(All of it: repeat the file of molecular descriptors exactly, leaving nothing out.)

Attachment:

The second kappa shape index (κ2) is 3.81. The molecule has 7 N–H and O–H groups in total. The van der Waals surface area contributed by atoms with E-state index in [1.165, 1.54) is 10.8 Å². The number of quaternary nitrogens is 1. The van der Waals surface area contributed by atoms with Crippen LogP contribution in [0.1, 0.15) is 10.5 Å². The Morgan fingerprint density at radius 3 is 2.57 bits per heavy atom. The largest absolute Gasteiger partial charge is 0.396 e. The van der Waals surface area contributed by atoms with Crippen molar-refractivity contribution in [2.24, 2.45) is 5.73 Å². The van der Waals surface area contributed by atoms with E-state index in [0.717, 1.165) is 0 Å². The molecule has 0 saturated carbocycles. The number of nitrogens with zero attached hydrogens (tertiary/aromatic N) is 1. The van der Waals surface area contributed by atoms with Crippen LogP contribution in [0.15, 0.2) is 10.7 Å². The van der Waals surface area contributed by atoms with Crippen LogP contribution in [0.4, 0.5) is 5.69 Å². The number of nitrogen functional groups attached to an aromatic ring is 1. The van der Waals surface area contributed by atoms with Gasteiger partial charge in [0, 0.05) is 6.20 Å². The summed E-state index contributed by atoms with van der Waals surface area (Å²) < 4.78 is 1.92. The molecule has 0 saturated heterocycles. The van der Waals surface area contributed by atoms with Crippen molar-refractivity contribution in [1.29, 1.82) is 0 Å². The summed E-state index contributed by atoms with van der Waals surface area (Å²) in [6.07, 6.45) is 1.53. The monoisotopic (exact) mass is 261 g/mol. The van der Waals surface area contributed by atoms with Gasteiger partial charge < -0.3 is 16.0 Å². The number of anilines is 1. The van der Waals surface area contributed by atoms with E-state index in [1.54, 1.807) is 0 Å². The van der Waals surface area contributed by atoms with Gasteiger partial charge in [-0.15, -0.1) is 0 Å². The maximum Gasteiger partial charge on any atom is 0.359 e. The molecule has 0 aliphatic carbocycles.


The second kappa shape index (κ2) is 3.81. The molecule has 7 N–H and O–H groups in total. The van der Waals surface area contributed by atoms with E-state index in [1.165, 1.54) is 10.8 Å². The number of quaternary nitrogens is 1. The van der Waals surface area contributed by atoms with Crippen LogP contribution in [0.1, 0.15) is 10.5 Å². The Morgan fingerprint density at radius 3 is 2.57 bits per heavy atom. The largest absolute Gasteiger partial charge is 0.396 e. The van der Waals surface area contributed by atoms with Crippen molar-refractivity contribution in [2.24, 2.45) is 5.73 Å². The van der Waals surface area contributed by atoms with E-state index in [0.717, 1.165) is 0 Å². The molecule has 0 saturated carbocycles. The number of nitrogens with zero attached hydrogens (tertiary/aromatic N) is 1. The van der Waals surface area contributed by atoms with Crippen LogP contribution in [0.15, 0.2) is 10.7 Å². The van der Waals surface area contributed by atoms with Crippen LogP contribution in [0.4, 0.5) is 5.69 Å². The number of nitrogen functional groups attached to an aromatic ring is 1. The van der Waals surface area contributed by atoms with Gasteiger partial charge in [0, 0.05) is 6.20 Å². The summed E-state index contributed by atoms with van der Waals surface area (Å²) < 4.78 is 1.92. The molecule has 0 saturated heterocycles. The van der Waals surface area contributed by atoms with Crippen molar-refractivity contribution in [1.29, 1.82) is 0 Å². The summed E-state index contributed by atoms with van der Waals surface area (Å²) in [6.07, 6.45) is 1.53. The monoisotopic (exact) mass is 261 g/mol. The van der Waals surface area contributed by atoms with Gasteiger partial charge < -0.3 is 16.0 Å². The number of anilines is 1. The van der Waals surface area contributed by atoms with E-state index in [1.54, 1.807) is 0 Å². The van der Waals surface area contributed by atoms with Gasteiger partial charge in [-0.15, -0.1) is 0 Å². The maximum Gasteiger partial charge on any atom is 0.359 e. The molecule has 0 aliphatic carbocycles.